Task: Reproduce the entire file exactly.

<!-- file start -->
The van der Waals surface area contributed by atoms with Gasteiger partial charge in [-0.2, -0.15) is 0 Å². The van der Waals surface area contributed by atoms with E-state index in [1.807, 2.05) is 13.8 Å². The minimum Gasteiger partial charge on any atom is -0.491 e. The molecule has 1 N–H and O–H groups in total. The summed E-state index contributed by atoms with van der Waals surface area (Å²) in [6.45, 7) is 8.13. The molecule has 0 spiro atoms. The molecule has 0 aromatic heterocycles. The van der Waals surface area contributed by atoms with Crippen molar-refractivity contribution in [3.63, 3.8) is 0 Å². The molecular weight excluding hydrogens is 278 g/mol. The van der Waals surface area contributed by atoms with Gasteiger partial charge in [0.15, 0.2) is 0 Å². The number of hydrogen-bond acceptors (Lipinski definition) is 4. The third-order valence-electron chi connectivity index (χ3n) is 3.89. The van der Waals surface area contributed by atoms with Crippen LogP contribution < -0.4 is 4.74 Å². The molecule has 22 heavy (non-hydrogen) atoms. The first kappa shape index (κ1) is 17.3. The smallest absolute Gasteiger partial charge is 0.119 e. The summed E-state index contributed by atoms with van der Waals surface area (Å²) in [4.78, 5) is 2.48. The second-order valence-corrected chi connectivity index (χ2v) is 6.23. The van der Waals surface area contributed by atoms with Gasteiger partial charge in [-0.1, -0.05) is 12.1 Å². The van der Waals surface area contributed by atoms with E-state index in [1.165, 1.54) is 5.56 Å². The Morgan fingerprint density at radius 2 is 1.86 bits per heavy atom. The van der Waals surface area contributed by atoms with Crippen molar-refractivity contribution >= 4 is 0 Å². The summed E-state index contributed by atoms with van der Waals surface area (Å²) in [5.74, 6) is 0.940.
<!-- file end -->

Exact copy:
The van der Waals surface area contributed by atoms with Gasteiger partial charge in [-0.2, -0.15) is 0 Å². The van der Waals surface area contributed by atoms with E-state index in [1.807, 2.05) is 13.8 Å². The minimum Gasteiger partial charge on any atom is -0.491 e. The molecule has 1 N–H and O–H groups in total. The summed E-state index contributed by atoms with van der Waals surface area (Å²) in [6.45, 7) is 8.13. The molecule has 0 spiro atoms. The molecule has 0 aromatic heterocycles. The van der Waals surface area contributed by atoms with Crippen molar-refractivity contribution in [3.63, 3.8) is 0 Å². The molecular weight excluding hydrogens is 278 g/mol. The van der Waals surface area contributed by atoms with Gasteiger partial charge in [0.15, 0.2) is 0 Å². The number of hydrogen-bond acceptors (Lipinski definition) is 4. The third-order valence-electron chi connectivity index (χ3n) is 3.89. The van der Waals surface area contributed by atoms with Crippen LogP contribution < -0.4 is 4.74 Å². The molecule has 22 heavy (non-hydrogen) atoms. The first kappa shape index (κ1) is 17.3. The smallest absolute Gasteiger partial charge is 0.119 e. The summed E-state index contributed by atoms with van der Waals surface area (Å²) in [4.78, 5) is 2.48. The second-order valence-corrected chi connectivity index (χ2v) is 6.23. The van der Waals surface area contributed by atoms with Gasteiger partial charge in [-0.1, -0.05) is 12.1 Å². The van der Waals surface area contributed by atoms with E-state index in [1.165, 1.54) is 5.56 Å². The Morgan fingerprint density at radius 2 is 1.86 bits per heavy atom. The van der Waals surface area contributed by atoms with Crippen molar-refractivity contribution >= 4 is 0 Å². The summed E-state index contributed by atoms with van der Waals surface area (Å²) in [5.74, 6) is 0.940.